1. Organ and tissue donation is heroic and praiseworthy. As an act of charity, organ and tissue donation have repeatedly received magisterial support and encouragement. Indeed, Pope John Paul II in the encyclical Evangelium Vitae lists organ donation among "heroic acts," stating that, "A particularly praiseworthy example of such gestures is the donation of organs, performed in an ethically acceptable manner." (86) Equally clear in its affirmation of the goodness of organ donation are the Ethical and Religious Directives for Catholic Health Care Services, published by the National Conference of Catholic Bishops. Directive #63 states: "Catholic health care institutions should encourage and provide the means whereby those who wish to do so may arrange for the donation of their organs and bodily tissue, for ethically legitimate purposes, so that they may be used for donation and research after death." The teaching is thus clear: organ donation is morally permissible.

2. The donor must be dead before organs and tissue can be harvested. Equally clear in the church’s teaching is the insistence that respect for the life of a potential donor is maintained. In directive #64 of Ethical and Religious Directives we read: "Such organs should not be removed until it has been medically determined that the patient has died. In order to prevent any conflict of interest, the physician who determines death should not be a member of the transplant team." Clearly we should be concerned that organ donors will not have their lives interrupted prematurely. That the pope is also concerned with this question is seen in an address he gave to the Pontifical Academy of Science in 1989. In this address Pope John Paul states that given the difficulty of determining the moment of death there is a danger of prematurely taking someone’s life in an effort to gain a transplant organ. He called upon the academy, which is composed of eminent scientists from various disciplines, to examine this question.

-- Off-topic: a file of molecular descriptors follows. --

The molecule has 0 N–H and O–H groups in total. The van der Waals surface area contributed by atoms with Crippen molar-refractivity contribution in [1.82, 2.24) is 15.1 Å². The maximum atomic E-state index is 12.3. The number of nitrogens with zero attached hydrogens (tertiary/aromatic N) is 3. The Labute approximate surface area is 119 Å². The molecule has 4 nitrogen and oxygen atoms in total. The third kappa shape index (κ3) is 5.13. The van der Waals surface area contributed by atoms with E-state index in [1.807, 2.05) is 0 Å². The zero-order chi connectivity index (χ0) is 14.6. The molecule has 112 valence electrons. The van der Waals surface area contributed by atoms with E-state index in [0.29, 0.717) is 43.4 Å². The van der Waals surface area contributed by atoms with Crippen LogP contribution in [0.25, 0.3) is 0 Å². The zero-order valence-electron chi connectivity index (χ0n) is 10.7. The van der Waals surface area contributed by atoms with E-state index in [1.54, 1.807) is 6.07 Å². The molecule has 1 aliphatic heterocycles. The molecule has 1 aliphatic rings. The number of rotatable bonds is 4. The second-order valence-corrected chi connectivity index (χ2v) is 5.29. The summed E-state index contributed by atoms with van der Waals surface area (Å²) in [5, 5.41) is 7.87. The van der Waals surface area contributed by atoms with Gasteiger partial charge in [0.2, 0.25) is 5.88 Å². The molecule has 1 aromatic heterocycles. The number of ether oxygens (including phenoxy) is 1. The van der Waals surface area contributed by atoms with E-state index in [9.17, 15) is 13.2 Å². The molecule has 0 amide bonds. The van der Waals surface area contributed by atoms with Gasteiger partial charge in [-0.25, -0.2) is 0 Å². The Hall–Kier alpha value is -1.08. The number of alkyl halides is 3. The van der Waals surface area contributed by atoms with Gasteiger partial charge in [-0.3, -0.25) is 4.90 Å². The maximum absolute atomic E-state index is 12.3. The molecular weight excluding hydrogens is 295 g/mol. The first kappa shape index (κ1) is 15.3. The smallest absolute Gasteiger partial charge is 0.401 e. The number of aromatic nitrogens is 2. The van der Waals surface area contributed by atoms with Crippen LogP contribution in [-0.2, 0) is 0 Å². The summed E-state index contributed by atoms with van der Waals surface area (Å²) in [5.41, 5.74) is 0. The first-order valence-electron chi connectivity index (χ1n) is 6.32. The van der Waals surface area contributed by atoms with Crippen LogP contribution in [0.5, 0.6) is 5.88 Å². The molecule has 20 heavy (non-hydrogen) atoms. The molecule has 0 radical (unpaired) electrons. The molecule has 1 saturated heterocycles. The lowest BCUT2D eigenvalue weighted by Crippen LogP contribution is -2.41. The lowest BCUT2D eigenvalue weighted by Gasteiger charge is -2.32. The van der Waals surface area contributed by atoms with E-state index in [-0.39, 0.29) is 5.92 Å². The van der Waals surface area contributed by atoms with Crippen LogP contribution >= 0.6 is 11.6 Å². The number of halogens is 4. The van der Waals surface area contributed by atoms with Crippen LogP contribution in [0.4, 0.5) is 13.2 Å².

This question attained a new urgency with the advent of technology that could keep a person’s heart and lungs functioning artificially. Traditionally death had been defined as the irreversible cessation of the heart and respiration. Now, new technology demands a more precise definition. While the traditional definition is sufficient in most cases, how does one determine death in the case of an individual on a ventilator? From this question arose the definition of "brain death" as the determination that death has truly occurred, making it possible to remove any organs for transplantation. As seen, however, in a recent letter to the WKC, the definition of brain death is not without controversy. Some question whether brain death is a valid determination of the death of a human being. After all, someone may be brain dead but continue activity associated with living, such as heartbeat and breathing.